O' Circuit-Tree, O' Circuit-Tree

Every year around the holidays, my dorm, Stouffer College House, puts on a program called Holiday Hobbit. The name is just an attempt to make the program secular. It’s really just Secret Santa for Stouffer residents. The only rule is that you cannot spend more than $10 on the gift. I decided to participate in the program this year. I was in the mood to do something creative, so I decided to make a Christmas decoration in the form of a table centerpiece. I also wanted to do something involving electronics, so I set out to create a miniature Christmas tree composed of LED lights and other assorted electronic component ‘ornaments.’ And I decided to call this project, The Circuit-Tree (read: circuitry…get it?). Convinced that I wasn’t crazy by finding a similar project online, I decided to start by making the tree itself. My initial idea was to make the whole thing using only circuit components. So I would construct the tree itself using high-gauge green wire formed in concentric loops. The high-gauge-ness of the wire would maintain the form of the tree. I was short on time and resources so I went down to the undergraduate electronics lab to see what parts I could use. Unfortunately, they were out of green high-gauge wire. But I saw some neat colored LEDs sitting on a table, so I grabbed some of those. Since the high-gauge wire idea wasn’t going to work, I decided to try green pipe cleaners. I made a few calls and found out that Blick! Art Supplies in Center City had green pipe cleaners in stock. I went down to the store last week and checked out their selection of pipe cleaners. I was disappointed to see a limited selection. They had green pipe cleaners, but only about 5 in a pack of assorted colors. I looked around the store for something else that would work and ended up in the Styrofoam section. There, I found a small conic piece that I thought would work well for the tree. I also found a short cylindrical piece I thought would work well for the base. The added benefit of Styrofoam is that the circuit components I would use for the ornaments could be inserted directly into the tree, and they probably wouldn’t fall out. The two pieces of Styrofoam were stock white, so with the help of one of the store employees I picked out some Basic green acrylic paint. I also bought a small, inexpensive foam brush for the painting. Paint, Styrofoam pieces, and foam brush purchased from an art supply store The total of my purchases at Blick! was about$8, so I was close to hitting the $10 mark, but I knew that I already had a lot of the circuit components I needed (and I could always go take more from the Penn electronics labs). It was easy enough to paint the conic Styrofoam piece using the acrylic paint, and it only took me about 15 minutes. I decided not to alter the base Styrofoam piece, since the white would look like snow. Painting the conic Styrofoam piece green Next, I set out to make the LED lights. Since these were actually going to light up, I needed to wire them up with a power line and a ground line connected to a battery. Here’s where I did something really…inefficient. I imagined two concentric loops of wire (one power, one ground) with LEDs wired in parallel between the two. The parallel-ness would ensure that if one LED burnt out, they wouldn’t all go out (of course, that’s the major flaw of wiring lights serially). Some of the problems of using two concentric loops of wire are: 1. Since one of the loops is higher in altitude than the other, when you connect a power source you have to run a wire up to the higher loop, which isn’t very pretty. 2. You’re limited in the number of LEDs you can connect between the loops because you only get one row (unless you attach more LEDs to the existing LEDs and build outwards, bending attached LEDs over to the side so they don’t get in the way, but that’s not a very good solution) I went ahead with this idea and soldered together one loop of wire by soldering individual lengths of wire in a circle, attaching LEDs at the junction of individual wires. Then, I put one loop around the tree and started constructing the second loop by soldering more individual wires to the free ends of the LEDs. Then I added the lines for power and ground and twisted them together (partly to keep them together and partly for aesthetics). When it was all said and done, it worked, but it wasn’t very pretty. The first LED lights design, using two concentric loops of wire for power and ground My friend and fellow electrical engineering major Shilpa suggested I run the power and ground lines diagonally around the tree with the LEDs in parallel in-between. I thought about it for a second and realized that her idea is infinitely better than mine. Here’s why: 1. The lines loop around the tree diagonally, ending at the bottom, which means that the battery can connect directly at the base of the tree without having to run wires up to the top of the tree. 2. Since running the lines diagonally creates multiple loops, and power and ground lines alternate, you can add many more rows of LEDs than my initial design. I chose not to do this because of time limitations, but I could have. Shilpa also noticed that I created the loops using individual wires soldered together and showed me how I can strip a segment in the middle of a wire using a wire-stripper and a box cutter. This made things so much easier. With these ideas in mind, we sketched a schematic on paper. I decided to omit a current-limiting resistor, mainly because I didn’t have a resistor small enough to do it, but also because we had seven LEDs in parallel and the battery probably wasn’t going to source that much current. The schematic for the Circuit-Tree, or at least the part that actually uses electricity I’m extremely grateful for Shilpa’s help because she soldered almost all of the LEDs while I was preoccupied with baking 50+ cookies for another Stouffer event. We hooked up two AA batteries to the LED ‘ladder’ and all of the lights lit up, so we started attaching the ladder to the tree. We used some high-gauge red wire for the power and ground lines, so we bent them at the ends to create ‘hooks’ that we could insert directly into the Styrofoam. Shilpa had to leave, but I was able to do this easily enough. Next, I used Shilpa’s method of stripping a middle segment from the power line and the ground line to create a space to solder wires to the battery holder. I had taken a 2xAA battery holder from one of the Penn labs. Once the battery holder was soldered to the lights, I inserted 2 AA batteries and was satisfied when all of the lights lit up. The rest of the display was completed by using some really sticky double-sided tape I picked up in Korea to attach the tree and the battery holder to the base. I also inserted a bunch of resistors, pots, capacitors, photo-resistors, and op-amps into the Styrofoam tree to act as ‘ornaments.’ I bent small loops into the resistor terminals to make it look like an ‘angel ornament,’ but I’m not sure anyone else would get that. Lastly, I used some more of the high-gauge red wire to form a star for the top of the tree. The Circuit-Tree minus batteries I also inserted a strip of paper with “PULL” written on it between one of the battery terminals to keep the lights off until it was removed. The finished product looked really good - much better than my initial design. The final cost, with circuit components included, probably wasn’t more than$15.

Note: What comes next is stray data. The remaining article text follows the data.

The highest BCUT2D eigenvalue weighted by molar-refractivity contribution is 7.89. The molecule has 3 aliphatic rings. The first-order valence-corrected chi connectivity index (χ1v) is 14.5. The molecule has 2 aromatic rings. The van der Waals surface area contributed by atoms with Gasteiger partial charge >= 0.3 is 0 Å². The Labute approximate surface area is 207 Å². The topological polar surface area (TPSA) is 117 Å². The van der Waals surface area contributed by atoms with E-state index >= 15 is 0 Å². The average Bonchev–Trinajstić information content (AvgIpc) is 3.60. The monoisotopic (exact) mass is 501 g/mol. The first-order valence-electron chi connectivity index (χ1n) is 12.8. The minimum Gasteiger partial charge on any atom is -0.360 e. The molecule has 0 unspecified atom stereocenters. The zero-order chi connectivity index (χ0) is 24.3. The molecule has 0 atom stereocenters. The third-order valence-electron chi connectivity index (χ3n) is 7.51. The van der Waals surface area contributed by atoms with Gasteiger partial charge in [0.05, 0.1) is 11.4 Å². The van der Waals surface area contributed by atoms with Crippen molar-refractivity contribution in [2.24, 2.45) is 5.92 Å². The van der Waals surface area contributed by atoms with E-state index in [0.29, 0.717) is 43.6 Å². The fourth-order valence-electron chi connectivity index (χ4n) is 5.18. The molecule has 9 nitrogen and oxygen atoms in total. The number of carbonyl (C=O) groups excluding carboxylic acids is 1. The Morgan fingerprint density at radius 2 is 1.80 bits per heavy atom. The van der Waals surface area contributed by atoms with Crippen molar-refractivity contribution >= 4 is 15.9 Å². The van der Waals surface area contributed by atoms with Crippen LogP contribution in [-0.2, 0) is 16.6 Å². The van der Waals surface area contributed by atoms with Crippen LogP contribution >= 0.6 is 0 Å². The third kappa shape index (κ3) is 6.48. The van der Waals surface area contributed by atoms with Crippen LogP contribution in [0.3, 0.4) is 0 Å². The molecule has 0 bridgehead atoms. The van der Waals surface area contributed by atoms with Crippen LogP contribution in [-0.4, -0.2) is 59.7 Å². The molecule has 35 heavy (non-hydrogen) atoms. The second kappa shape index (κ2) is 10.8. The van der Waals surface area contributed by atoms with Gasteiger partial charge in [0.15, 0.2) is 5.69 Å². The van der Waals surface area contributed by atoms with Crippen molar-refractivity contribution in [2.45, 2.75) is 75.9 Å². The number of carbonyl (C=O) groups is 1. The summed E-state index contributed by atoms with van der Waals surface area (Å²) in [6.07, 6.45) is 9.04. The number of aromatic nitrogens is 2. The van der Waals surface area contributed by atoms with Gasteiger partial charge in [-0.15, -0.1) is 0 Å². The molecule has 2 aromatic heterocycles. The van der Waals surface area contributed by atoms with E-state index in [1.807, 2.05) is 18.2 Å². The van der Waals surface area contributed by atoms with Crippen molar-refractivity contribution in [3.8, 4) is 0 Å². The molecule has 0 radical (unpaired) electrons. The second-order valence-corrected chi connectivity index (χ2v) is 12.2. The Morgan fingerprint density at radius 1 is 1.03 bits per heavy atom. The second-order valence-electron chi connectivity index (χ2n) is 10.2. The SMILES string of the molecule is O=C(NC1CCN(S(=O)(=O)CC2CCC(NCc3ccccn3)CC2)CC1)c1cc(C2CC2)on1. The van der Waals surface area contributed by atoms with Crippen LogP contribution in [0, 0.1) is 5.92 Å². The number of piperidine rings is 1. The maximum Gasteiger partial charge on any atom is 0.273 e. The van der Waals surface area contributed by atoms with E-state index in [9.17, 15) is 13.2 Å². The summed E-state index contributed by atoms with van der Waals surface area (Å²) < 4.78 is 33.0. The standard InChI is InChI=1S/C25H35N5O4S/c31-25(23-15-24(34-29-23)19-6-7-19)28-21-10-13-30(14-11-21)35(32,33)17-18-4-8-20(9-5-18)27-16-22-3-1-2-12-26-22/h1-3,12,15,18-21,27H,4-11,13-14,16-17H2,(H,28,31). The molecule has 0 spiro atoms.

A final requirement of the Holiday Hobbit program was to include a note with a hint as to my identity, so I printed the following ‘program’ and folded it between the two AA batteries:

if (nice) {
} else if (naughty) {
} else if (hobbit) {
System.out.println(“Happy Holidays from your holiday hobbit”);
System.out.println(“I hope you enjoy this ‘Circuit-Tree’!”);
System.out.println(“:)”);